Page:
LOS ANGELES (AdAge.com) -- The major studios traditionally spend an average of $15 million to $20 million to market their films during Academy Awards season to secure a nomination. Yet, research firm Media by Numbers looked at 24 years of best-picture nominees, from 1982 to 2006, and found that the average nomination boosted box office by only $13 million.
Clearly the math doesn't add up -- unless you're a graduate of the Harvey Weinstein school of marketing.
"Let me tell you, a nomination, in the period between now and the Oscars, is still huge," said the iconic Hollywood producer, speaking about the best-picture nomination of the Weinstein Co.'s "The Reader."
"The effect will be enormous at the box office. Now we're going to double, triple, maybe even quintuple our gross. It's still the Good Housekeeping seal of approval."
According to Fandango, "The Reader" saw a 238% increase in online ticket sales in the 24 hours after it received its best-picture nod. Its box-office grosses increased 9%, despite the fact that the Weinstein Co. had the film in 50 fewer theaters than the weekend before.
'Keep up with Harvey'
But not everyone is Harvey Weinstein. He is widely detested throughout Hollywood's studio marketing departments, and not just because he's racked up scores of best-picture nominees over the years. Rather, he is hated for securing best-picture nominations with frugality amounting to, as one rival put it through gritted teeth, what the big studios spend annually on Snapple.
The major studios usually spend between $15 million and $20 million to try to "keep up with Harvey" in recent Oscar contests, according to various studio marketing chiefs, though the economy has dampened the spending somewhat this year.
But the payoff at the box office is relative. The smaller a nominated film's production budget, the more worthwhile its Oscar box-office boost, regardless of the size of that boost. For a specialty studio release with no marketable stars, such as Fox Searchlight's "Slumdog Millionaire," the post-nomination sales are a lot more meaningful than for, say, a CGI extravaganza with Brad Pitt that has been in theaters only a month. "The Curious Case of Benjamin Button" cost $150 million to make.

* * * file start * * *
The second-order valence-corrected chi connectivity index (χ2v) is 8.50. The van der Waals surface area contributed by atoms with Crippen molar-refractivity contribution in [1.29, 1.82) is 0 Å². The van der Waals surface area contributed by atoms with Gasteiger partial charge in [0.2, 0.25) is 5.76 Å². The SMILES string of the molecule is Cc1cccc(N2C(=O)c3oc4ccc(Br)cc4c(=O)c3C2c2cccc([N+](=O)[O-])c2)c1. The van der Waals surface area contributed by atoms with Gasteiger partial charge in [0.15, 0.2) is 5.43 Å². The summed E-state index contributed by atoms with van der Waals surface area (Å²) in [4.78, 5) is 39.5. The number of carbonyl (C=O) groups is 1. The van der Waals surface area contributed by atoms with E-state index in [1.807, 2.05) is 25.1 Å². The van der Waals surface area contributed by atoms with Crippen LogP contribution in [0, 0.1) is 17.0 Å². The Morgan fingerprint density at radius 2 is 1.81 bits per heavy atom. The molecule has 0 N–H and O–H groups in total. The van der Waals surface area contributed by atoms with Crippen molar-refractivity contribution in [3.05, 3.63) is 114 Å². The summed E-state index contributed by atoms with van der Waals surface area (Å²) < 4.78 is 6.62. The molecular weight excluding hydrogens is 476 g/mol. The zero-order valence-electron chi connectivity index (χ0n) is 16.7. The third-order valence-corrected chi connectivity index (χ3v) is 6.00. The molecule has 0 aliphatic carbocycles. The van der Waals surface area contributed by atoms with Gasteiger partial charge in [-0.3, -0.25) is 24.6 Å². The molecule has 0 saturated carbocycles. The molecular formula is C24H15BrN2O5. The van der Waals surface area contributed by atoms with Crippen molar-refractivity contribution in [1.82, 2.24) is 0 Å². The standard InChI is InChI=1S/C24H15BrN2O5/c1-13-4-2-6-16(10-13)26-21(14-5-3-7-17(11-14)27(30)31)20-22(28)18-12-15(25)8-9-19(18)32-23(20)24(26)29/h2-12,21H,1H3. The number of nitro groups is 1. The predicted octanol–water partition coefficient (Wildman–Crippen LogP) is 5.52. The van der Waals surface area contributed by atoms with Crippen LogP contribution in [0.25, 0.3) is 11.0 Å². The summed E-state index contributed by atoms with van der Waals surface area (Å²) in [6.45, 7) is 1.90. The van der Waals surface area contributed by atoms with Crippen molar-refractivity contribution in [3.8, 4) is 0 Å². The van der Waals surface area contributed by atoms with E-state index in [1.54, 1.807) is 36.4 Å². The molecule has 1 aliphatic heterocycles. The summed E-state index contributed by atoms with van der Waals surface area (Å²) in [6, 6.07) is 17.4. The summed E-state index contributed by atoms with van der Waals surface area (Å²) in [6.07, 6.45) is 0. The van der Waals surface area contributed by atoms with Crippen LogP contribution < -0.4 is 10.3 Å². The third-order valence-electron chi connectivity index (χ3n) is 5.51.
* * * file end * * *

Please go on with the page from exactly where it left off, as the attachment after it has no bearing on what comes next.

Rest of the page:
For "Slumdog," the Best Picture nomination amounts to a bonanza. "I am sure it's the most profitable nominee [this year]," Mr. Weinstein said. Indeed, in the weekend following its best-picture nomination, Fox Searchlight's $15 million "Slumdog" grossed $10.6 million -- an 83% increase in box office that was helped by adding 833 theaters, despite the fact that the movie had been out for 11 weeks already.
The ultra-low cost of "Slumdog" also means that Searchlight is in a better position than other nominees' studios to keep spending on the film's marketing. Searchlight declined to comment.
On the flip side, an Oscar nomination for best picture can't save an unpopular film, and the cost of exploiting a nomination can even wind up hurting a film financially. Universal's drama "Frost/Nixon," for example, grossed just $3 million at the box office in its post-nomination weekend. That was a leap of 351%, aided by adding nearly a thousand theaters to the film's release pattern. But consider that "Frost" cost $25 million to make, and with a worldwide gross of just $14 million so far, any box-office bump from an Oscar nomination is likely to be more than eclipsed by the cost of the film's Oscar marketing campaign, estimated to be near $8 million.
What's an Oscar nomination worth? More than a winAs Paul Dergarabedian, CEO of Media by Numbers, will rush to tell you, each year there are a cluster of ever-changing variables around a winning film that could keep audiences out of theaters: Are the nominated films all still in theaters? Of limited commercial appeal? Toward the end of their runs? Filled with big stars who're also nominated? If you can't see the film or don't want to, the win makes any average Best Picture Oscar boost "essentially meaningless."
Worse, as Mr. Dergarabedian notes, while there's potential payoff in a nomination (see story, this page) continuing to wage the marketing war to secure a win is only rarely worth the extra expense when it comes to the box office.
"The Oscar honeymoon period is by far the most fruitful," he said, referring to the time between a film's nomination and the Oscar telecast. "In fact, the honeymoon is often more fun than the marriage -- the win. You get the most box-office benefit out of that period before."
But regardless, the Oscar marketing battle must often be continued after a nomination, not out of any sense that victory is imminent or even because it's financially worthwhile. Instead, it's to preserve relationships with stars and directors. This is Hollywood, after all.